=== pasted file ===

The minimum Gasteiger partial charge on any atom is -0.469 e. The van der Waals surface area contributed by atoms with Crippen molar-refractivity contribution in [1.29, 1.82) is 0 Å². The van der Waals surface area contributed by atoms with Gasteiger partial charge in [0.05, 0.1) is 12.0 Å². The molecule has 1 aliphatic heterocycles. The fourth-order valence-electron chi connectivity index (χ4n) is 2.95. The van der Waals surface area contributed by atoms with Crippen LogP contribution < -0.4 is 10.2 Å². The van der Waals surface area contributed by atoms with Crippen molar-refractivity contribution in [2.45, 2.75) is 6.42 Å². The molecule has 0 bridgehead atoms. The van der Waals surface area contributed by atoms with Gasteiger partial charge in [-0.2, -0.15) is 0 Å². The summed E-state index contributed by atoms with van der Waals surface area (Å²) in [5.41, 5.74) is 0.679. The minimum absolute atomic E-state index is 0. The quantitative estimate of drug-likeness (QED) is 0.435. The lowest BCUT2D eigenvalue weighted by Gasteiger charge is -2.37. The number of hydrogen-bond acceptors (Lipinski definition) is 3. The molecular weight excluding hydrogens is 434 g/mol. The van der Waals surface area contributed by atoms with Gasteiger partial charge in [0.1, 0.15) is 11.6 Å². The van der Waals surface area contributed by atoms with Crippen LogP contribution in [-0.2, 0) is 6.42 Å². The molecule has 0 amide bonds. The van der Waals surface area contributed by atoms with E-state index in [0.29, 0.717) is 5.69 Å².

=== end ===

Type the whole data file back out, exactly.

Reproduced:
The minimum Gasteiger partial charge on any atom is -0.469 e. The van der Waals surface area contributed by atoms with Crippen molar-refractivity contribution in [1.29, 1.82) is 0 Å². The van der Waals surface area contributed by atoms with Gasteiger partial charge in [0.05, 0.1) is 12.0 Å². The molecule has 1 aliphatic heterocycles. The fourth-order valence-electron chi connectivity index (χ4n) is 2.95. The van der Waals surface area contributed by atoms with Crippen LogP contribution < -0.4 is 10.2 Å². The van der Waals surface area contributed by atoms with Crippen molar-refractivity contribution in [2.45, 2.75) is 6.42 Å². The molecule has 0 bridgehead atoms. The van der Waals surface area contributed by atoms with Gasteiger partial charge in [-0.2, -0.15) is 0 Å². The summed E-state index contributed by atoms with van der Waals surface area (Å²) in [5.41, 5.74) is 0.679. The minimum absolute atomic E-state index is 0. The quantitative estimate of drug-likeness (QED) is 0.435. The lowest BCUT2D eigenvalue weighted by Gasteiger charge is -2.37. The number of hydrogen-bond acceptors (Lipinski definition) is 3. The molecular weight excluding hydrogens is 434 g/mol. The van der Waals surface area contributed by atoms with Gasteiger partial charge in [0.1, 0.15) is 11.6 Å². The van der Waals surface area contributed by atoms with Crippen LogP contribution in [-0.2, 0) is 6.42 Å². The molecule has 0 amide bonds. The van der Waals surface area contributed by atoms with E-state index in [0.29, 0.717) is 5.69 Å².